According to the U.S. Census Bureau, in 2016, roughly 1.43 million people live within three miles of the I-105
freeway, comprising 14% of the Los Angeles County’s total population. There are also 401,000 households. The
majority of which contains more than two residents, with 17% having three, and 42% with four or more
individuals. In regards to age, nearly 47% of the residents are under the age of 49, compared to 42% countywide.
Communities adjacent to I-105 are quite ethnically diverse with a large proportion of minorities. As shown in
Figure 12, a majority of non-white populations are located centrally along I-105, within the communities of
Gardena, Lynwood, Paramount, Compton, South Gate, and Downey. Communities located on the east and west
side of I-105 such as El Segundo, Manhattan Beach, and Downey tend to have a lower percentage of non-white
populations. Similar to race and ethnicity, the median household incomes of residents vary considerably
throughout the I-105 corridor. As shown in Figure 13, there are Census Block Groups with median incomes over
$250,000 primarily located on the west side of the I-105, while lower income households are generally located
in central communities along I-105 and to the east of I-105.

Page 24                                                                                 Metro I-105 ExpressLanes
August 21, 2019                                                                  Toll Facility Application to CTC
Figure 12: Percentage of Non-White Population along I-105

                               Figure 13: Median Household Incomes along I-105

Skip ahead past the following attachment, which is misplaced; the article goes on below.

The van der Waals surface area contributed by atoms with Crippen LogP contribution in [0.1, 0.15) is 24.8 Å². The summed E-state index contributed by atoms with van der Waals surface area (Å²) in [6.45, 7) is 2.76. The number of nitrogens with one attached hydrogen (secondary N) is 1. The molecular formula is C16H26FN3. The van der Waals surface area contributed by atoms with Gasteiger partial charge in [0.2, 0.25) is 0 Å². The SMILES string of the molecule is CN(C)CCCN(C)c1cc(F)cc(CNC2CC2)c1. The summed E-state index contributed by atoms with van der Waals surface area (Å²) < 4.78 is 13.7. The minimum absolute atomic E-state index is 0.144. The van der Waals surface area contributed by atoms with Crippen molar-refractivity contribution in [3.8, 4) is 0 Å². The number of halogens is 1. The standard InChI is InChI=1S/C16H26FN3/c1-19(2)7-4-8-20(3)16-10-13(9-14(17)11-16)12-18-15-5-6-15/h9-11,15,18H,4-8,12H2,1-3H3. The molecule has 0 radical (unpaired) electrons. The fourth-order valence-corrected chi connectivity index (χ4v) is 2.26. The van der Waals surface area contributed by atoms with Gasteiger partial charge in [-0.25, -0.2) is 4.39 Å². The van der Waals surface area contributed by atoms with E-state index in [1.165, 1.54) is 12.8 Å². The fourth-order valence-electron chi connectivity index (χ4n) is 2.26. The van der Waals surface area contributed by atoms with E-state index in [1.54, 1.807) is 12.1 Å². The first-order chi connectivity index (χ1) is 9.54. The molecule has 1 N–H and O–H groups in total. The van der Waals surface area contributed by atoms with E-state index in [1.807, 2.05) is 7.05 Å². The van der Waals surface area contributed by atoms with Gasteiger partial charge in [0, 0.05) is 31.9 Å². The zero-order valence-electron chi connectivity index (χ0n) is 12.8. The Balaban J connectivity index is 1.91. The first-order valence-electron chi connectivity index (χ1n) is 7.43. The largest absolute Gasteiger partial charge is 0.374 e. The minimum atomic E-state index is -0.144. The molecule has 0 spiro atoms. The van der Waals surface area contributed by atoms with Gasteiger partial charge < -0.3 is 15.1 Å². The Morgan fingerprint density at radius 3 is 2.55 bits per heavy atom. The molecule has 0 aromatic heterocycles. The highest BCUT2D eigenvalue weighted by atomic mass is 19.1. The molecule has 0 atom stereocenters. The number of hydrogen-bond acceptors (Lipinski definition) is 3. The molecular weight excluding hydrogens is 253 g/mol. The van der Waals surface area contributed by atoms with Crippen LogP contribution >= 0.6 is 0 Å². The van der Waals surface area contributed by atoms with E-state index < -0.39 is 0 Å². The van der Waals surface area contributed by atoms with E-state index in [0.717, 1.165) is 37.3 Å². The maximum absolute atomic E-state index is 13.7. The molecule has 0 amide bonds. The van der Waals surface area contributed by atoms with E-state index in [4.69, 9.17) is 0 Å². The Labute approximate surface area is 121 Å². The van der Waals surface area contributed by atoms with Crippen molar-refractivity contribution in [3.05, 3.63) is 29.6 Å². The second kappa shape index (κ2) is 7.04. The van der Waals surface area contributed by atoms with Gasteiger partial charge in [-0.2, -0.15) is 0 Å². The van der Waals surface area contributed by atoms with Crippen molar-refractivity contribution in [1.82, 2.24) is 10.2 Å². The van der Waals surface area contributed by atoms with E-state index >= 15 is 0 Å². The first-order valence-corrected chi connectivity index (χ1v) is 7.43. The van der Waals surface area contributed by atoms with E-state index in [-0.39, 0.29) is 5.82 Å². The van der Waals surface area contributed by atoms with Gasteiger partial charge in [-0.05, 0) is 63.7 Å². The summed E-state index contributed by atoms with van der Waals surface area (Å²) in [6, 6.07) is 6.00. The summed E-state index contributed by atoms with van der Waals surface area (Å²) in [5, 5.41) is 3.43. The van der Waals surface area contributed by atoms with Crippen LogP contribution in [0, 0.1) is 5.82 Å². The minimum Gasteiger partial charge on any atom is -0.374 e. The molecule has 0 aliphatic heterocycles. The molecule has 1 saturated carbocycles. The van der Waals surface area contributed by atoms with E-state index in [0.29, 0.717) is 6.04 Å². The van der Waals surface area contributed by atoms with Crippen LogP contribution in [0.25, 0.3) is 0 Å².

There are approximately 465,000 jobs located directly on the I-105 corridor, which is more than 10% of all the
jobs in Los Angeles County. As shown in Figure 14, the largest concentration of jobs is located toward the
western terminus in El Segundo and in and around LAX. The education and healthcare sector is the largest

Metro I-105 ExpressLanes                                                                               Page 25
Toll Facility Application to CTC                                                               August 21, 2019
employer (20% of all jobs) in the corridor. Notably, due to the proximity to the Port complex and LAX, the share
of transportation, warehousing, and utilities (11%) is significantly higher than the countywide average (5%).

                                 Figure 14: Employment Density along I-105

As shown in the previous figures, there is a higher percentage of jobs at the western and eastern ends of the
corridor. Through the use of net toll revenue, Metro intends to improve transit options in the I-105 corridor to
connect residential communities with key activity and job centers, as is done on the I-10/110 ExpressLanes.
Expansion of the ExpressLanes network to I-105 will also extend the benefits of Metro’s existing ExpressLanes
programs to workers in these communities. For example, Metro’s Low-Income Assistance Plan provides an initial
$25 subsidy and a waiver of the $1 monthly account maintenance fee to eligible low income customers, and
Metro’s Transit Rewards Program allows ExpressLanes customers who register their TAP card to earn toll credits
for trips taken on qualifying transit lines that utilize the ExpressLanes. For those users that carpool, Metro also
has a carpool loyalty program that rewards 40 carpoolers monthly (20 on I-10, 20 on I-110) with toll credits of
$20 for 2 person carpools and $30 for 3 person carpools.

The I-105 ExpressLanes will benefit lower-income communities by improving transit in the corridor, speeding up
travel on the GP lanes, and offering a more reliable and faster travel option that is available in times of need.

2.4.2   Anticipated Impacts
The primary goal of the I-105 ExpressLanes Project is to mitigate the existing congestion conditions and
associated travel delay, reliability, and safety issues in the I-105 corridor. The I-105 ExpressLanes project seeks

Page 26                                                                                   Metro I-105 ExpressLanes
August 21, 2019                                                                    Toll Facility Application to CTC
You can also read